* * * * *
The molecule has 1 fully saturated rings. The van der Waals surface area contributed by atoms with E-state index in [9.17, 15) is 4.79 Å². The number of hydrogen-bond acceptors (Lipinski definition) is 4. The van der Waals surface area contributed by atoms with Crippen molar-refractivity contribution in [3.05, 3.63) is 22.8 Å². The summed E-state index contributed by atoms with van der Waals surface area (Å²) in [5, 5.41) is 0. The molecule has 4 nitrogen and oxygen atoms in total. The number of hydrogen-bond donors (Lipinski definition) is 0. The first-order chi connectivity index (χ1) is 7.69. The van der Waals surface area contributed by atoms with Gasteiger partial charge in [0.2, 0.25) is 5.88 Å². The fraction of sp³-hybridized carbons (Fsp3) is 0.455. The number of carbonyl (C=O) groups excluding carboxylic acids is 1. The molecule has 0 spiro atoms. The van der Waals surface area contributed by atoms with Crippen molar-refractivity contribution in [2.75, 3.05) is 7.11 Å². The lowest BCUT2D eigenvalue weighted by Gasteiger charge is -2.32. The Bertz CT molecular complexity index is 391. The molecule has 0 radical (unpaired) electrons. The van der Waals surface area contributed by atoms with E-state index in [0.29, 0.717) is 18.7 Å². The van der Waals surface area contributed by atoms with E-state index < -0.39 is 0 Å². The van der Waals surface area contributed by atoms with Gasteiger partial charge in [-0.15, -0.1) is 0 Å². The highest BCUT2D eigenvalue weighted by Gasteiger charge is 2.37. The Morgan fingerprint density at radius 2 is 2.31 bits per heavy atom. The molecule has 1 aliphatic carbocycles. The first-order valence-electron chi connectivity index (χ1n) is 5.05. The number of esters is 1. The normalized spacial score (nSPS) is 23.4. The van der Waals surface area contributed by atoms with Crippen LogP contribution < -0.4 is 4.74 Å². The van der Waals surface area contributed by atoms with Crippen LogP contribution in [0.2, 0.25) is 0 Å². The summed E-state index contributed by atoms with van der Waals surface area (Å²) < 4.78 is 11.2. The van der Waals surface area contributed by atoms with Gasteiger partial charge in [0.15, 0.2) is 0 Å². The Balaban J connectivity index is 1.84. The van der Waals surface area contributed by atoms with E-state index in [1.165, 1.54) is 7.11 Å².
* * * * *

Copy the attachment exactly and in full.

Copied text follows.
The molecule has 1 fully saturated rings. The van der Waals surface area contributed by atoms with E-state index in [9.17, 15) is 4.79 Å². The number of hydrogen-bond acceptors (Lipinski definition) is 4. The van der Waals surface area contributed by atoms with Crippen molar-refractivity contribution in [3.05, 3.63) is 22.8 Å². The summed E-state index contributed by atoms with van der Waals surface area (Å²) in [5, 5.41) is 0. The molecule has 4 nitrogen and oxygen atoms in total. The number of hydrogen-bond donors (Lipinski definition) is 0. The first-order chi connectivity index (χ1) is 7.69. The van der Waals surface area contributed by atoms with Gasteiger partial charge in [0.2, 0.25) is 5.88 Å². The fraction of sp³-hybridized carbons (Fsp3) is 0.455. The number of carbonyl (C=O) groups excluding carboxylic acids is 1. The molecule has 0 spiro atoms. The van der Waals surface area contributed by atoms with Crippen molar-refractivity contribution in [2.75, 3.05) is 7.11 Å². The lowest BCUT2D eigenvalue weighted by Gasteiger charge is -2.32. The Bertz CT molecular complexity index is 391. The molecule has 0 radical (unpaired) electrons. The van der Waals surface area contributed by atoms with E-state index in [0.29, 0.717) is 18.7 Å². The van der Waals surface area contributed by atoms with E-state index < -0.39 is 0 Å². The van der Waals surface area contributed by atoms with Gasteiger partial charge in [-0.15, -0.1) is 0 Å². The highest BCUT2D eigenvalue weighted by Gasteiger charge is 2.37. The Morgan fingerprint density at radius 2 is 2.31 bits per heavy atom. The molecule has 1 aliphatic carbocycles. The first-order valence-electron chi connectivity index (χ1n) is 5.05. The number of esters is 1. The normalized spacial score (nSPS) is 23.4. The van der Waals surface area contributed by atoms with Crippen LogP contribution < -0.4 is 4.74 Å². The van der Waals surface area contributed by atoms with Crippen LogP contribution in [0.2, 0.25) is 0 Å². The summed E-state index contributed by atoms with van der Waals surface area (Å²) < 4.78 is 11.2. The van der Waals surface area contributed by atoms with Gasteiger partial charge in [0.15, 0.2) is 0 Å². The Balaban J connectivity index is 1.84. The van der Waals surface area contributed by atoms with E-state index in [1.165, 1.54) is 7.11 Å².